• More stringent NAAQS levels will result in more stringent state developed emission limits, monitoring, etc.
  • Attainment/Nonattainment Designations
  • Attainment/Nonattainment Designations
    • U.S. EPA philosophy on the SO 2 NAAQS implementation process:
      • Proposed NAAQS rule: designations based on ambient monitoring data
      • Final NAAQS rule: designations based primarily on air quality modeling data
    • Shift to reliance on air quality modeling will become a critical issue for individual facilities.
  • SO 2 NAAQS Implementation
    • NAAQS Implementation Schedule:
      • June 2011 : Initial state nonattainment recommendations to U.S. EPA (most counties will be “unclassifiable”).
      • June 2013 : State SIP submittals to achieve compliance with the NAAQS (including air quality modeling for individual facilities).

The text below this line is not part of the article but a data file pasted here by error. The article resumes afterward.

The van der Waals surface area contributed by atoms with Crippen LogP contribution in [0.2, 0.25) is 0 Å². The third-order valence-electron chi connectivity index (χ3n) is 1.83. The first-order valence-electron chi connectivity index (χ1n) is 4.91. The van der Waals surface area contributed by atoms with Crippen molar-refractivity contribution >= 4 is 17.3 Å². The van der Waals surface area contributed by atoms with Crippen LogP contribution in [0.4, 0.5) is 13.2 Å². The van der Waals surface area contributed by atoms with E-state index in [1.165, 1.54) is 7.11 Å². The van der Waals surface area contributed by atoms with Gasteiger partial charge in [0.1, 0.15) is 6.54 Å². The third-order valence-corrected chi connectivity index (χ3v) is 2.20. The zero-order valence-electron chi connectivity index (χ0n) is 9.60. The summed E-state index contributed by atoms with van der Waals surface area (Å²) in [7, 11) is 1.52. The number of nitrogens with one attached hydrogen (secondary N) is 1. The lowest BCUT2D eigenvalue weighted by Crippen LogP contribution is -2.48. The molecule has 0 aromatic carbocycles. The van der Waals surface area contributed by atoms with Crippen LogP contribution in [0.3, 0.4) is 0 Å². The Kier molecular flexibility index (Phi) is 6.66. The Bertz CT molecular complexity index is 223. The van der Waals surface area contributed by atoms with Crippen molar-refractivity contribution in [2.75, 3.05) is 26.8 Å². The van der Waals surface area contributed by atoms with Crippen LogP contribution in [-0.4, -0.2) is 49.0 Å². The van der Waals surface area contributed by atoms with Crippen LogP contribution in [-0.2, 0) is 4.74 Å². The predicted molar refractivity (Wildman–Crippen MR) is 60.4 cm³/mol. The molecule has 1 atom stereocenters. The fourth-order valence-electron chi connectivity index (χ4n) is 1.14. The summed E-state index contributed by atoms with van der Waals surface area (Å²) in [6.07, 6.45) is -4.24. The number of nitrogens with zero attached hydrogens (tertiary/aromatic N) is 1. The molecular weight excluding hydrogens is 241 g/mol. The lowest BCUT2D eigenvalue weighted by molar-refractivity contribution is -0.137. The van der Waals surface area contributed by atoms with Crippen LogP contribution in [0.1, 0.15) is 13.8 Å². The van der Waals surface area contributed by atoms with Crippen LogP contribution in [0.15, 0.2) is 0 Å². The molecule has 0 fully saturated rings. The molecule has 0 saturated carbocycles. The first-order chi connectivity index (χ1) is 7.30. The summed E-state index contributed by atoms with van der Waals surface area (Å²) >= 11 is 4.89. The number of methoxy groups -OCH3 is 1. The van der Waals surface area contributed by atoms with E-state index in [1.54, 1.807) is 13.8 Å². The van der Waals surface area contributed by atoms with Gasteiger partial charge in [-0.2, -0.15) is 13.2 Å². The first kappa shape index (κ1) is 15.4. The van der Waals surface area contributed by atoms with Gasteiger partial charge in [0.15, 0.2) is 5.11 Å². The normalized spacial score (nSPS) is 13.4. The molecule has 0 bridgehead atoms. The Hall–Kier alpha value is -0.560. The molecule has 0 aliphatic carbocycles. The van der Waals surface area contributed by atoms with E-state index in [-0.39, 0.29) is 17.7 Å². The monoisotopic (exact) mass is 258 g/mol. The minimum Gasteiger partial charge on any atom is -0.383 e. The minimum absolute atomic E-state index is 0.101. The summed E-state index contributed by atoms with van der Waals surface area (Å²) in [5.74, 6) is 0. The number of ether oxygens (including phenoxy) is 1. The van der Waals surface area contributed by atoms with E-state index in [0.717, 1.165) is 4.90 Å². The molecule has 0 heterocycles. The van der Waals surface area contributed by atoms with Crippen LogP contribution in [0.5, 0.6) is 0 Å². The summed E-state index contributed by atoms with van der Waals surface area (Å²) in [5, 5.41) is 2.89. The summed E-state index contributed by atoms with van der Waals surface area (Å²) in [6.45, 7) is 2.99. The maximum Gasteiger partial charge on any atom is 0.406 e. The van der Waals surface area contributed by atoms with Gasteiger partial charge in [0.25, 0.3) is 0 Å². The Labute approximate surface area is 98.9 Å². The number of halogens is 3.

• 2017 : Full NAAQS compliance in all areas.
  • SO 2 NAAQS SIP Submittals
    • U.S. EPA: Revising PSD/NNSR programs to include new NAAQS is not sufficient. Five components are required:
      • “ Attainment Emissions Inventory”
      • Maintenance Demonstration
      • Control Strategy
      • Contingency Plan
      • Verification of Continued Attainment
  • SO 2 NAAQS Implementation
    • State SIPS will be based on AERMOD dispersion modeling for the following individual facilities (by order of priority):
      • SO 2 Actual Emissions > 100 tpy
      • SO 2 PTE > 100 tpy
      • Smaller facilities “with a potential to cause or contribute” to a NAAQS violation
    • Minor facilities may still have trouble.
  • Facility Specific NAAQS Evaluation
    • Modeling is based on potential-to-emit emission rates (not actual emissions).
    • Modeling must account for operating scenarios/loads that result in worst-case plume dispersion.
    • Must use representative meteorological data.
  • AERMOD Considerations
    • Modeling of a hypothetical source with an SO 2 exhaust concentration of 200 to 300 ppm.
    • In many cases, the ambient concentrations from the hypothetical source will require the mitigation of elevated concentrations.
    • Example underscores the stringency of the 1-hour NAAQS.
  • Ambient Background Concentrations